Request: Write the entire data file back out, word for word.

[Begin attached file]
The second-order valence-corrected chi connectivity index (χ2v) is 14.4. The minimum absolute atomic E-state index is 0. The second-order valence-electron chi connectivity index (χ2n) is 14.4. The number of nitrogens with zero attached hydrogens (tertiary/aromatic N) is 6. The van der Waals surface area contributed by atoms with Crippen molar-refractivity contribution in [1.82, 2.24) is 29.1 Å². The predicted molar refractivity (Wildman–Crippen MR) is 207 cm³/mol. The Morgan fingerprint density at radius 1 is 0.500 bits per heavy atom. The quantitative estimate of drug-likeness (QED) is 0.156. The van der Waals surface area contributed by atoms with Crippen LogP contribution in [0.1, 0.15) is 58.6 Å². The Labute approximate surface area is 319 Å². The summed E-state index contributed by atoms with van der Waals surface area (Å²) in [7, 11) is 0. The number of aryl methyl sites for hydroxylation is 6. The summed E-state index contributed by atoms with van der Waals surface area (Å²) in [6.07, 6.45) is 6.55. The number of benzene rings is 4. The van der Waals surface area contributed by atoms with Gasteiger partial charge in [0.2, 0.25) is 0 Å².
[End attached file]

The second-order valence-corrected chi connectivity index (χ2v) is 14.4. The minimum absolute atomic E-state index is 0. The second-order valence-electron chi connectivity index (χ2n) is 14.4. The number of nitrogens with zero attached hydrogens (tertiary/aromatic N) is 6. The van der Waals surface area contributed by atoms with Crippen molar-refractivity contribution in [1.82, 2.24) is 29.1 Å². The predicted molar refractivity (Wildman–Crippen MR) is 207 cm³/mol. The Morgan fingerprint density at radius 1 is 0.500 bits per heavy atom. The quantitative estimate of drug-likeness (QED) is 0.156. The van der Waals surface area contributed by atoms with Crippen LogP contribution in [0.1, 0.15) is 58.6 Å². The Labute approximate surface area is 319 Å². The summed E-state index contributed by atoms with van der Waals surface area (Å²) in [7, 11) is 0. The number of aryl methyl sites for hydroxylation is 6. The summed E-state index contributed by atoms with van der Waals surface area (Å²) in [6.07, 6.45) is 6.55. The number of benzene rings is 4. The van der Waals surface area contributed by atoms with Gasteiger partial charge in [0.2, 0.25) is 0 Å².